The 13th Floor

Horror At The Oscars! PART TWO!

Horror and monsters were all over the Academy Awards in 1977, and there was even a bit of controversy attending one of the winners. First and foremost, the now-classic performances by Sissy Spacek and Piper Laurie in Brian De Palma’s CARRIE both nabbed nominations, for Actress and Supporting Actress respectively. Notably, it was Laurie’s first acting turn since THE HUSTLER 15 years before, for which she had also been Oscar-nommed.

Also winning a pair of nods was THE OMEN’s Jerry Goldsmith, for Best Original Score as well as Best Original Song, for the malevolent opening-credits Latin chant “Ave Satani.” (It was the first foreign-language nominee in this category in Oscar history.) While Barbra Streisand’s “Evergreen” from A STAR IS BORN wound up beating out not only “Ave Satani” but also the iconic “Gonna Fly Now” from ROCKY, Goldsmith did take the gold for Score—amazingly, his only win out of 17 nominations, also including PLANET OF THE APES and POLTERGEIST.

A further double whammy was achieved by the 1976 remake of KING KONG, which was up for Best Cinematography and Best Sound Mixing. While it didn’t take either of those prizes, it did land a Special Achievement Award for visual FX, along with LOGAN’S RUN. That didn’t sit well with veteran stop-motion animator and two-time Oscar nominee Jim Danforth, part of the committee that voted on this award, which had not nominated KONG. The Academy Board overruled them, allegedly under pressure from powerful producer Dino De Laurentiis, and Danforth (who had done preliminary work on the competing, ultimately unproduced Universal redux THE LEGEND OF KING KONG) resigned in protest—noting quite rightly that the big gorilla in De Laurentiis’ film was largely created not by the visual FX team, but by Rick Baker, who wasn’t part of the awarded team, donning his own ape suit. Here’s Roy “Schneider” presenting the FX awards:

And just for fun, here’s John G. Avildsen at the ’77 Oscars, winning Best Director for ROCKY—not a horror film, but this is likely the only acceptance speech where you’ll ever hear both MANIAC’s Joe Spinell and Troma’s Lloyd Kaufman thanked:

Another, more positive landmark in the Visual Effects category came in 1980, the first time more than two movies received nominations; there were five, which wouldn’t happen again until 2011. Overcoming the heavy competition were the wizards behind ALIEN, including H.R. Giger and Carlo Rambaldi, the latter of whom had also been part of the KONG team, and who took the occasion of his second win to inject a bit of humor into the proceedings:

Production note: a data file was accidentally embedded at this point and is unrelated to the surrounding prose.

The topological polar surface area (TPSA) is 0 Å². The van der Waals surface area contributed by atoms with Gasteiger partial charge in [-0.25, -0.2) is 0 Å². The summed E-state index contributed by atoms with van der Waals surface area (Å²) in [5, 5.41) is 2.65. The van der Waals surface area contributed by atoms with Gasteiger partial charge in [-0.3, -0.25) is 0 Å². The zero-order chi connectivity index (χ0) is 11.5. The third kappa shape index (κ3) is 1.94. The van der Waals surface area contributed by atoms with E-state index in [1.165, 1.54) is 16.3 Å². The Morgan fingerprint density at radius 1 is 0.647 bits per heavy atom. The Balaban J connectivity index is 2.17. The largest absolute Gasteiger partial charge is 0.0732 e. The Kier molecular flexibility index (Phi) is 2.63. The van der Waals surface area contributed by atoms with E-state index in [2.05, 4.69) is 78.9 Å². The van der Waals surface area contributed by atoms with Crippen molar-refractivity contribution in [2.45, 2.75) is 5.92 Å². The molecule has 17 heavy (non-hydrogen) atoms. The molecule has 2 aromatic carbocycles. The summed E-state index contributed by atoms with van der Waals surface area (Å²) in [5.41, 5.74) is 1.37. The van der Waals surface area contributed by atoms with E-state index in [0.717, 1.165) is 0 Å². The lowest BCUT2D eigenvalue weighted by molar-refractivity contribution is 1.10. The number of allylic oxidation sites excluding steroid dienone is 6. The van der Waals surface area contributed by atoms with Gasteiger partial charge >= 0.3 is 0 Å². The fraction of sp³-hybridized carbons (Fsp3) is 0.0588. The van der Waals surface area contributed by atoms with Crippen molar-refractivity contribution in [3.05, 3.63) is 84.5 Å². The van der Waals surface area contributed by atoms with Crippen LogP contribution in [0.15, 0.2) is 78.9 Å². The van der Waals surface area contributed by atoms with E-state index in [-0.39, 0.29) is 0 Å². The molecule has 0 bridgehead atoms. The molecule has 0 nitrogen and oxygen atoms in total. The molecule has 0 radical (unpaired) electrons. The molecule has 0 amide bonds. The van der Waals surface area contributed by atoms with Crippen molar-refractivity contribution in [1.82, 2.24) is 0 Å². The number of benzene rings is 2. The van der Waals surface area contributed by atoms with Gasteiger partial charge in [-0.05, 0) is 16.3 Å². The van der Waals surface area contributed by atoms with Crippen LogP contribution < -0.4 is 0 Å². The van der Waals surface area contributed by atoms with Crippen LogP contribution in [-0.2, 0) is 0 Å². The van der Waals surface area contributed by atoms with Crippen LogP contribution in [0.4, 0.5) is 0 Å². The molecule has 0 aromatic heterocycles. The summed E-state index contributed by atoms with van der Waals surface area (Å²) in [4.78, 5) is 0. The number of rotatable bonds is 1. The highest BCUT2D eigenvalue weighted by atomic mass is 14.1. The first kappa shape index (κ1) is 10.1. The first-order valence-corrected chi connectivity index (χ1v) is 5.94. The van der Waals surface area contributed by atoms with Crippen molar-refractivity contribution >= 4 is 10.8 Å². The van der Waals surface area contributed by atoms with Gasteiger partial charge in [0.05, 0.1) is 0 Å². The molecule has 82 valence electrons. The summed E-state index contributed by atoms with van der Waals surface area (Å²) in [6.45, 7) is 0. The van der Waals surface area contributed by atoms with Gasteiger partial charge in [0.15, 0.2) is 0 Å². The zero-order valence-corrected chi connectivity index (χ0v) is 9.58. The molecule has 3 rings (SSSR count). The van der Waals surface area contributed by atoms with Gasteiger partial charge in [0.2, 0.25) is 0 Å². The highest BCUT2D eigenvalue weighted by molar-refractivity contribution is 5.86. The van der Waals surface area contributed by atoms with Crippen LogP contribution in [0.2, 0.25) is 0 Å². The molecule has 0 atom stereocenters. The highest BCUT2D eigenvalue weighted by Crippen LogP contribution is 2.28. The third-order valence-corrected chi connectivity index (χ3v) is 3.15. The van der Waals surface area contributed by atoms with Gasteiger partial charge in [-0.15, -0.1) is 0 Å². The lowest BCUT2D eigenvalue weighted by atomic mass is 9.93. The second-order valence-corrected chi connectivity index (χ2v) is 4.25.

ALIEN got a nod for Best Art Direction-Set Decoration as well, and the same year, THE AMITYVILLE HORROR was in the running for Lalo Schifrin’s Best Original Score. 1981 saw Ken Russell’s ALTERED STATES also competing for Original Score, as well as Best Sound.

A milestone for horror at the Oscars was achieved in 1982, when the Academy introduced a competitive award for Best Makeup. Special awards had previously been given to THE 7 FACES OF DR. LAO and the original PLANET OF THE APES, and the latter’s Kim Hunter joined Vincent Price at the ceremony to introduce the new category, and award its first winner, AN AMERICAN WEREWOLF IN LONDON’s Rick Baker:

Baker would go on to win six more Oscars, by far the most in this area.

1986 was a big year for big-screen terror, and the following year saw four genre films named during the Academy Awards ceremony. Many expected Jeff Goldblum to snag a nomination for his tragic turn in David Cronenberg’s THE FLY, but instead, the performers’ branch gave a nod to Sigourney Weaver in the Best Actress category for ALIENS. James Cameron’s hit sequel grabbed seven noms in all, and won two, including Best Sound Effects Editing and Best Visual Effects. For the latter, hosts Chevy Chase and Goldie Hawn introduced a couple of appropriate presenters:

THE FLY did claim a statuette for Best Makeup, awarded to Chris Walas and Stephan Dupuis. Wise guy Rodney Dangerfield announced the nominees and winners:

Despite his crack about the type of film that usually takes this prize, many of the Best Makeup Oscars have in fact gone to character work. Other horror-centric winners: BEETLEJUICE in 1989, BRAM STOKER’S DRACULA in 1993, PAN’S LABYRINTH in 2007 and THE WOLFMAN in 2011. Elsewhere in the ’87 Awards, LITTLE SHOP OF HORRORS was up for Best Original Song and Best Visual Effects, and POLTERGEIST II: THE OTHER SIDE grabbed a Best Visual Effects nod as well.

Over the next few years, scary stuff was scarce at the Academy Awards; beyond BEETLEJUICE’s win, the only noms were PREDATOR for Best Visual Effects and THE WITCHES OF EASTWICK for Best Original Score and Best Sound in 1988. With the coming of the 1990s, however, Oscar went crazy for horror, including the genre’s biggest victory ever…



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